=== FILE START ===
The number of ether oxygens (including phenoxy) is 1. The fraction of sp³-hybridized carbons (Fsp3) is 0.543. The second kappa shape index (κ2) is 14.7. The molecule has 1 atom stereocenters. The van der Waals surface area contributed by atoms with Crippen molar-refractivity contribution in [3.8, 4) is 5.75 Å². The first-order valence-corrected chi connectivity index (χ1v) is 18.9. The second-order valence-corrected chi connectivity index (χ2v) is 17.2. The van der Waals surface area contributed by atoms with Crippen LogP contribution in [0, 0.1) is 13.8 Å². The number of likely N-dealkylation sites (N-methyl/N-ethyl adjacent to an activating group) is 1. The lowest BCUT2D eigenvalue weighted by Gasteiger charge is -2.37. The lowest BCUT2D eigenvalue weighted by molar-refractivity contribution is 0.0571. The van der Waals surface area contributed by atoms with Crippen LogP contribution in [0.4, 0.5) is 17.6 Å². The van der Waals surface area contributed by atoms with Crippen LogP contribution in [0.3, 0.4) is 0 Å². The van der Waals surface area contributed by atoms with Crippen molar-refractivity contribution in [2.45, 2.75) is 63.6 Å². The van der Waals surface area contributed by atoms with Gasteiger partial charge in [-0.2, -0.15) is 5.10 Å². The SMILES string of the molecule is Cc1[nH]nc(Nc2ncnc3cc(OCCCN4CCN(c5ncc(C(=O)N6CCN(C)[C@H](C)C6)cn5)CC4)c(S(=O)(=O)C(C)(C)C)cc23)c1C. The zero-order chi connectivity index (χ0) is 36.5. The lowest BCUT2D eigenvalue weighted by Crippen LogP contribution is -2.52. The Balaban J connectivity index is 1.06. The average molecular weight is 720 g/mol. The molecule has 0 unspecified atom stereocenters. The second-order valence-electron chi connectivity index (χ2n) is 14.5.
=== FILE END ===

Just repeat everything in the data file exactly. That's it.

The number of ether oxygens (including phenoxy) is 1. The fraction of sp³-hybridized carbons (Fsp3) is 0.543. The second kappa shape index (κ2) is 14.7. The molecule has 1 atom stereocenters. The van der Waals surface area contributed by atoms with Crippen molar-refractivity contribution in [3.8, 4) is 5.75 Å². The first-order valence-corrected chi connectivity index (χ1v) is 18.9. The second-order valence-corrected chi connectivity index (χ2v) is 17.2. The van der Waals surface area contributed by atoms with Crippen LogP contribution in [0, 0.1) is 13.8 Å². The number of likely N-dealkylation sites (N-methyl/N-ethyl adjacent to an activating group) is 1. The lowest BCUT2D eigenvalue weighted by Gasteiger charge is -2.37. The lowest BCUT2D eigenvalue weighted by molar-refractivity contribution is 0.0571. The van der Waals surface area contributed by atoms with Crippen LogP contribution in [0.4, 0.5) is 17.6 Å². The van der Waals surface area contributed by atoms with Crippen LogP contribution in [0.3, 0.4) is 0 Å². The van der Waals surface area contributed by atoms with Crippen molar-refractivity contribution in [2.45, 2.75) is 63.6 Å². The van der Waals surface area contributed by atoms with Gasteiger partial charge in [-0.2, -0.15) is 5.10 Å². The SMILES string of the molecule is Cc1[nH]nc(Nc2ncnc3cc(OCCCN4CCN(c5ncc(C(=O)N6CCN(C)[C@H](C)C6)cn5)CC4)c(S(=O)(=O)C(C)(C)C)cc23)c1C. The zero-order chi connectivity index (χ0) is 36.5. The lowest BCUT2D eigenvalue weighted by Crippen LogP contribution is -2.52. The Balaban J connectivity index is 1.06. The average molecular weight is 720 g/mol. The molecule has 0 unspecified atom stereocenters. The second-order valence-electron chi connectivity index (χ2n) is 14.5.